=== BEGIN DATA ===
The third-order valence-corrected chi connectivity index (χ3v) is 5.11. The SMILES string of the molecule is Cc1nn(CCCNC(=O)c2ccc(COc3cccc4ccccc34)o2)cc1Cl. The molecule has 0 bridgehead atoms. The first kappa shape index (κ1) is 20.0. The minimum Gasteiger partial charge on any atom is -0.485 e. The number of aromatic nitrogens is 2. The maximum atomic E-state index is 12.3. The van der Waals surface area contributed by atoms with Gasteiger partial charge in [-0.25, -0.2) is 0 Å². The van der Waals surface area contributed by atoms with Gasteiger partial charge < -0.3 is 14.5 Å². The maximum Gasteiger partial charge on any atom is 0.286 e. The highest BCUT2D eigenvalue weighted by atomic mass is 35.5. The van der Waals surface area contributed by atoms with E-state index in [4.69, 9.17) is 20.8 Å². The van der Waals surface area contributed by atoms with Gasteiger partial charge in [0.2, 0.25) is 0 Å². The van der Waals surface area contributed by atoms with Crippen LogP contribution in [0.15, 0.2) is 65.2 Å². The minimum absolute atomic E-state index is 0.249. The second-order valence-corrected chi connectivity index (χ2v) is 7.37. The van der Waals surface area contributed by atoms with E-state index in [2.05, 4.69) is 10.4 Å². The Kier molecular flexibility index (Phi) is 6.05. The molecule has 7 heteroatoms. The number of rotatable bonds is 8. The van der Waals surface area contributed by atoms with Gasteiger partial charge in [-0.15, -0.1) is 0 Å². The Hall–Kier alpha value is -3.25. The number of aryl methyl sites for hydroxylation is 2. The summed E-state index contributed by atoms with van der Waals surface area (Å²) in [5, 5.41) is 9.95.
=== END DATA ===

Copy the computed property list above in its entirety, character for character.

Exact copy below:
The third-order valence-corrected chi connectivity index (χ3v) is 5.11. The SMILES string of the molecule is Cc1nn(CCCNC(=O)c2ccc(COc3cccc4ccccc34)o2)cc1Cl. The molecule has 0 bridgehead atoms. The first kappa shape index (κ1) is 20.0. The minimum Gasteiger partial charge on any atom is -0.485 e. The number of aromatic nitrogens is 2. The maximum atomic E-state index is 12.3. The van der Waals surface area contributed by atoms with Gasteiger partial charge in [-0.25, -0.2) is 0 Å². The van der Waals surface area contributed by atoms with Gasteiger partial charge < -0.3 is 14.5 Å². The maximum Gasteiger partial charge on any atom is 0.286 e. The highest BCUT2D eigenvalue weighted by atomic mass is 35.5. The van der Waals surface area contributed by atoms with E-state index in [4.69, 9.17) is 20.8 Å². The van der Waals surface area contributed by atoms with Gasteiger partial charge in [0.2, 0.25) is 0 Å². The van der Waals surface area contributed by atoms with Crippen LogP contribution in [0.15, 0.2) is 65.2 Å². The minimum absolute atomic E-state index is 0.249. The second-order valence-corrected chi connectivity index (χ2v) is 7.37. The van der Waals surface area contributed by atoms with E-state index in [2.05, 4.69) is 10.4 Å². The Kier molecular flexibility index (Phi) is 6.05. The molecule has 7 heteroatoms. The number of rotatable bonds is 8. The van der Waals surface area contributed by atoms with Gasteiger partial charge in [-0.15, -0.1) is 0 Å². The Hall–Kier alpha value is -3.25. The number of aryl methyl sites for hydroxylation is 2. The summed E-state index contributed by atoms with van der Waals surface area (Å²) in [5, 5.41) is 9.95.